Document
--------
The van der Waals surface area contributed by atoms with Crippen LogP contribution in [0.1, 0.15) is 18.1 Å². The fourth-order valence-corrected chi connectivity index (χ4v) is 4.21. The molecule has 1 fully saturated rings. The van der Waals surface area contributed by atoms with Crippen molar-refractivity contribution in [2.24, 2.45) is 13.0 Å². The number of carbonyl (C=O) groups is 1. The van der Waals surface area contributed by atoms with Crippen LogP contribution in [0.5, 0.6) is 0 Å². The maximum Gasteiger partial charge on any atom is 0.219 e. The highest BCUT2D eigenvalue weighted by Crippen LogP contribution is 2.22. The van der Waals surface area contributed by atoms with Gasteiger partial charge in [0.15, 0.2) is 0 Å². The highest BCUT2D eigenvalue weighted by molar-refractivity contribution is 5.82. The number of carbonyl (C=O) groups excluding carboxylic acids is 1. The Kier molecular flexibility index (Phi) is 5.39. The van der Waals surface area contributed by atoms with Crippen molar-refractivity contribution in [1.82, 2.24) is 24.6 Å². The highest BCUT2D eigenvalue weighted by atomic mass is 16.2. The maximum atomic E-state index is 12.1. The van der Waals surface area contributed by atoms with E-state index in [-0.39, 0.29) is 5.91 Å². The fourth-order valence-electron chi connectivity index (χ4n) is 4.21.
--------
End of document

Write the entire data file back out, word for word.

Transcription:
The van der Waals surface area contributed by atoms with Crippen LogP contribution in [0.1, 0.15) is 18.1 Å². The fourth-order valence-corrected chi connectivity index (χ4v) is 4.21. The molecule has 1 fully saturated rings. The van der Waals surface area contributed by atoms with Crippen molar-refractivity contribution in [2.24, 2.45) is 13.0 Å². The number of carbonyl (C=O) groups is 1. The van der Waals surface area contributed by atoms with Crippen LogP contribution in [0.5, 0.6) is 0 Å². The maximum Gasteiger partial charge on any atom is 0.219 e. The highest BCUT2D eigenvalue weighted by Crippen LogP contribution is 2.22. The van der Waals surface area contributed by atoms with Gasteiger partial charge in [0.15, 0.2) is 0 Å². The highest BCUT2D eigenvalue weighted by molar-refractivity contribution is 5.82. The number of carbonyl (C=O) groups excluding carboxylic acids is 1. The Kier molecular flexibility index (Phi) is 5.39. The van der Waals surface area contributed by atoms with Crippen molar-refractivity contribution in [1.82, 2.24) is 24.6 Å². The highest BCUT2D eigenvalue weighted by atomic mass is 16.2. The maximum atomic E-state index is 12.1. The van der Waals surface area contributed by atoms with E-state index in [-0.39, 0.29) is 5.91 Å². The fourth-order valence-electron chi connectivity index (χ4n) is 4.21.